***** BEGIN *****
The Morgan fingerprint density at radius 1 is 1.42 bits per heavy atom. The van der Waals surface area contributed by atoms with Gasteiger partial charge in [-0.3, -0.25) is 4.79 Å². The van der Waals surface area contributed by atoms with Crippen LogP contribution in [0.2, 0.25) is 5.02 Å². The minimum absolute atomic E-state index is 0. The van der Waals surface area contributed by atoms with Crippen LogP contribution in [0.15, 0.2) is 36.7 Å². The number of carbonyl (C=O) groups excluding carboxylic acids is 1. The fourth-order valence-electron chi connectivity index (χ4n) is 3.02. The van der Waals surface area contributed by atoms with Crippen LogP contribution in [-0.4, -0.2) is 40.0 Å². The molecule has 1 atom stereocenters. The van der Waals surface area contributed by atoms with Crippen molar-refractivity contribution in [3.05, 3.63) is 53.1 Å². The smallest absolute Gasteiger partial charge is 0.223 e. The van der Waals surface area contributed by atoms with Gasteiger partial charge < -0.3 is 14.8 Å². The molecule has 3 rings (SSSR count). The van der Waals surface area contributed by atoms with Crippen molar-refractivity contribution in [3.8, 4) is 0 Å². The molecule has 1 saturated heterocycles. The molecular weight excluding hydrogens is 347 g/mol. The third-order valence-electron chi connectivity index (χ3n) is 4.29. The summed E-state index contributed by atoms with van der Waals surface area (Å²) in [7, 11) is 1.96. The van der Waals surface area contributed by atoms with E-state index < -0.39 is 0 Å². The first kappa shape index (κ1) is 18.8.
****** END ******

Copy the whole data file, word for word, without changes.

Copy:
The Morgan fingerprint density at radius 1 is 1.42 bits per heavy atom. The van der Waals surface area contributed by atoms with Gasteiger partial charge in [-0.3, -0.25) is 4.79 Å². The van der Waals surface area contributed by atoms with Crippen LogP contribution in [0.2, 0.25) is 5.02 Å². The minimum absolute atomic E-state index is 0. The van der Waals surface area contributed by atoms with Crippen LogP contribution in [0.15, 0.2) is 36.7 Å². The number of carbonyl (C=O) groups excluding carboxylic acids is 1. The fourth-order valence-electron chi connectivity index (χ4n) is 3.02. The van der Waals surface area contributed by atoms with Crippen LogP contribution in [-0.4, -0.2) is 40.0 Å². The molecule has 1 atom stereocenters. The van der Waals surface area contributed by atoms with Crippen molar-refractivity contribution in [3.05, 3.63) is 53.1 Å². The smallest absolute Gasteiger partial charge is 0.223 e. The van der Waals surface area contributed by atoms with Gasteiger partial charge < -0.3 is 14.8 Å². The molecule has 3 rings (SSSR count). The van der Waals surface area contributed by atoms with Crippen molar-refractivity contribution in [3.8, 4) is 0 Å². The molecule has 1 saturated heterocycles. The molecular weight excluding hydrogens is 347 g/mol. The third-order valence-electron chi connectivity index (χ3n) is 4.29. The summed E-state index contributed by atoms with van der Waals surface area (Å²) in [7, 11) is 1.96. The van der Waals surface area contributed by atoms with E-state index < -0.39 is 0 Å². The first kappa shape index (κ1) is 18.8.